A football fan was stopped outside an away game with a stash of cocaine he planned to sell to his fellow supporters, Lincoln Crown Court was told.
Police were alerted by a CCTV operator to a VW Scirocco which attracted attention as it was driven through Lincoln city centre in the early evening of Friday, July 13, 2018.
Andrew Scott, prosecuting, said the car was followed by police to the Playzone car park next to Lincoln City’s Sincil Bank Stadium.
Bradley Bramall, who was on his way to watch Sheffield Wednesday play a pre-season friendly against the Imps, was spoken to and then the vehicle was searched.
Mr Scott said: “The officer noticed four bags of powder on the passenger seat. Each contained 0.5gs of cocaine.
“The defendant was asked to step out of his vehicle and a search was undertaken.”
A total of 11 bags of cocaine packaged into 0.5g deals were found in the glove compartment together with a bag containing 3.47gs of loose cocaine.
Two more bags of cocaine were found inside a wallet. The drugs had a total street value of between £550 and £1,000.
Mr Scott said that a mobile phone was taken from Bramall and messages found on it indicated he was involved in selling cocaine.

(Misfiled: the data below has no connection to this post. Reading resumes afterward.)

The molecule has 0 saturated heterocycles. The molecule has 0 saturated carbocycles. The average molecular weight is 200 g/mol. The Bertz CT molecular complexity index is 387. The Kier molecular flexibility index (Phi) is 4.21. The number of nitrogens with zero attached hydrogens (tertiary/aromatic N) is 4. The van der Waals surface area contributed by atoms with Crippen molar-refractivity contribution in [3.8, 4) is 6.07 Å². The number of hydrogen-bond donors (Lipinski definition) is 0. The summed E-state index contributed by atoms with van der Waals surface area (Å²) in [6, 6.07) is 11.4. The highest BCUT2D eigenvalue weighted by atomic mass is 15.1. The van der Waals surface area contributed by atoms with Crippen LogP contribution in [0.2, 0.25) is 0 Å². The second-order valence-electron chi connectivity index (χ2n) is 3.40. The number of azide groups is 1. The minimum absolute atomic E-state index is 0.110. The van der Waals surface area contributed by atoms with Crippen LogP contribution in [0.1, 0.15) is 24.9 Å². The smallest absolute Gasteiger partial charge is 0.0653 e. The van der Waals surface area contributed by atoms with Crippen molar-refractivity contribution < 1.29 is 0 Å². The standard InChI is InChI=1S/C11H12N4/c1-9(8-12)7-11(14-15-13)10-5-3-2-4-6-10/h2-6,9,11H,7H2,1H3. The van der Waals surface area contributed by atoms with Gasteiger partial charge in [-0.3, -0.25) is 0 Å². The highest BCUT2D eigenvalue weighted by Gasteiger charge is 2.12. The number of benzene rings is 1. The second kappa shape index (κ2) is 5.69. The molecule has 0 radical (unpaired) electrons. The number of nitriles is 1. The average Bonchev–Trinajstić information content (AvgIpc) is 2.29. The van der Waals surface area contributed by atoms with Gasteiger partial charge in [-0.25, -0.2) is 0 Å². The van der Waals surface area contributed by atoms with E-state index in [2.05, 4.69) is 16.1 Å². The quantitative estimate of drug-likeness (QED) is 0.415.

The prosecutor added: “The defendant is a Sheffield Wednesday supporter and had travelled to Lincoln to watch his team. In summary he was selling to fans connected to the football scene.”
Bramall, 25, of Church View, Killamarsh, Derbyshire, admitted possession of cocaine with intent to supply on July 13, 2018 and a further charge of supplying cocaine between July 2017 and July 2018. He was jailed for three years.
Joy Merriam, in mitigation, said: “He was supplying to a friendship group primarily of Sheffield Wednesday supporters.
“He had a substantial cocaine habit at the time. Whilst he received a financial benefit from his dealing that went to fund his cocaine habit.”
She told the court that Bramall’s use of cocaine resulted in him being admitted to hospital with brain damage and he now no longer takes the drug.
“He lives at home with his parents and requires a great deal of support. Were he to be imprisoned it would be significantly worse for him than for somebody in good health because he requires significant support from his family.
Miss Merriam said that Bramall had no previous convictions for drug offences and urged that any prison sentence should be suspended.
Recorder Simon King, passing sentence, told Bramall: “You have accepted that you intended to supply drugs to people within what is described as your friendship group. I think it is accepted that could be as large as 20 or 30 people.
“It is clear from the circumstances that this was not a one-off. This is something that at the time played a part in your life.
“People who supply Class A drugs go to prison. There is no question about that. The Sentencing Council guidelines make it very clear.”